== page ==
This post may contain affiliate links. Please see my full Disclosure Policy for details.
See more on Know Your Meme
I wouldn’t really classify myself as a Grammar Nazi, because I don’t troll social media correcting spelling and grammar in people’s statuses and comments. (It pains me to ignore them sometimes, but it’s just social media.) However, people who write for a living should know better. Many, many times I have started reading a new blog that I found via Pinterest, only to click away before finishing the first paragraph because it was full of spelling errors or using words incorrectly. How you right is just as important as what you write. See what I did there? 😉 I’m certain I have errors here and there on my own blog, and no one is perfect, but learning and applying a few basic rules will improve your writing and present a more professional voice to your readers (and sponsors). Check out these seven grammar mistakes that may be costing you readers right now!
1. Affect vs. Effect
Affect: verb, used with objects
1. To act on, produce an effect or change in: Cold weather affected the crops.
2. To impress the mind or move the feelings of: The music affected him deeply.
1. Something that is produced by an agency or cause; result; efficacy; force; validity; influence: His protest had no effect.
Affect is a verb (an action) so you can’t say , “This had a big affect on me.” Please, just don’t! You could say, “It affected me.” It’s a little tricky, and you may even need to double check if you commonly get them mixed up, but paying attention to detail goes a long way in winning the confidence of your readers.
2. Loose vs. Lose
3. There, They’re, Their and You’re, Your
These are so common and I’m pretty sure everyone knows how to use them properly, but we often let our fingers run faster than our brains. 🙂 But just in case: They’re looking at their favorite photo over there. You’re going to be happy when you get your package in the mail.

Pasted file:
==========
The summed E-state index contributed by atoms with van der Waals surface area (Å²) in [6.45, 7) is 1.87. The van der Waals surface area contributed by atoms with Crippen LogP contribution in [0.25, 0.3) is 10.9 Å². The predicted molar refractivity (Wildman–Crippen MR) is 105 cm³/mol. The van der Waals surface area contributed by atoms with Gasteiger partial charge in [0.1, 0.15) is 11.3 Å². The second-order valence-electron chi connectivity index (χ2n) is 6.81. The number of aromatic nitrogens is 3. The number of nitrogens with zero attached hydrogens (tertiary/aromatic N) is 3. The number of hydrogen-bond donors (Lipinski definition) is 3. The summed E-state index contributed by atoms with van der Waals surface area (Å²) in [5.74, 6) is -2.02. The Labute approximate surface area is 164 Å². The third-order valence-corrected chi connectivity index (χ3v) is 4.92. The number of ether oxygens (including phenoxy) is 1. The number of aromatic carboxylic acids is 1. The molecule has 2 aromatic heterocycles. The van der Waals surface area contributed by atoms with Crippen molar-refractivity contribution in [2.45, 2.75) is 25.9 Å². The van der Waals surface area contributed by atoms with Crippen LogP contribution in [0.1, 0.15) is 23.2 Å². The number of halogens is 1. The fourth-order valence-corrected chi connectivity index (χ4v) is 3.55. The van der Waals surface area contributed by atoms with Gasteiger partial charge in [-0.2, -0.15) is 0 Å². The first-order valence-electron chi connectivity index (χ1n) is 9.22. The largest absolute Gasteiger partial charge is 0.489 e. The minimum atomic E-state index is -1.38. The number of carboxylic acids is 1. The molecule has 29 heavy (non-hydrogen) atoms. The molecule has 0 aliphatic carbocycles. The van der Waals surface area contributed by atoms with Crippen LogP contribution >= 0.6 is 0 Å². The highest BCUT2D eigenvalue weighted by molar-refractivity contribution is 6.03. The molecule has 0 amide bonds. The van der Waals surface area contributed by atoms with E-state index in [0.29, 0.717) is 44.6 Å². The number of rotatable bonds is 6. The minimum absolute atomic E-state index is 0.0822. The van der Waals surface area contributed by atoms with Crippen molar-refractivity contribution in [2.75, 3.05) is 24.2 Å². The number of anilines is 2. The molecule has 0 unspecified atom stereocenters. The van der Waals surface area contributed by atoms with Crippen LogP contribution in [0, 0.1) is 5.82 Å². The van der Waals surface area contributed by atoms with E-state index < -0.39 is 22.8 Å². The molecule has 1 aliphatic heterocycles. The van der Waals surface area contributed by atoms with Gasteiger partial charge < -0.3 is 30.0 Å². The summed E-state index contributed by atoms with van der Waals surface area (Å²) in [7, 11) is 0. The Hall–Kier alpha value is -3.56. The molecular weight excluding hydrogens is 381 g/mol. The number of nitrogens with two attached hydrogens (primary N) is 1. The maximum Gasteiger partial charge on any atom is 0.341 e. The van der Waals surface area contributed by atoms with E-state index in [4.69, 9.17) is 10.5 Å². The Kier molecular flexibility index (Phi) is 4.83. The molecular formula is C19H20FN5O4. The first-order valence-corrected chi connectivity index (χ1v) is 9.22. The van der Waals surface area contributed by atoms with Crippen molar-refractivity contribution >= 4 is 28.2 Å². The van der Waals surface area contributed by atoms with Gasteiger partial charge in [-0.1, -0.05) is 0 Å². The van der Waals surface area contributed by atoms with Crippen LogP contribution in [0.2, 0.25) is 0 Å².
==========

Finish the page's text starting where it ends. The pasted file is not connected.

4. Anxious vs. Eager
1. Full of mental distress or uneasiness
Anxious means to look forward to with dread. So it’s really not correct to say you’re anxiously awaiting a package in the mail, or a visit from family (unless you really don’t like them.) 🙂 You are anxious about an upcoming test and eager to spend time with friends.
5. Good vs. Well
This is one I catch myself using incorrectly all the time.
Good is an adjective while well is an adverb answering the question how. Sometimes well also functions as an adjective pertaining to health. You did a good job. Good describes job, which is a noun, so good is an adjective.
You did the job well.
Well is an adverb describing how the job was performed.
I feel well.
Well is an adjective describing I.
6. Then vs. Than
Than is used for comparison. “I like chocolate better than peanut butter.”
Then is for everything else. It’s usually used to denote time or order. “First, I will write this post. Then, I will publish it.”
7. Accept vs. Except
Accept: verb (used with object)
1. To take or receive something offered: I accept your lovely gift.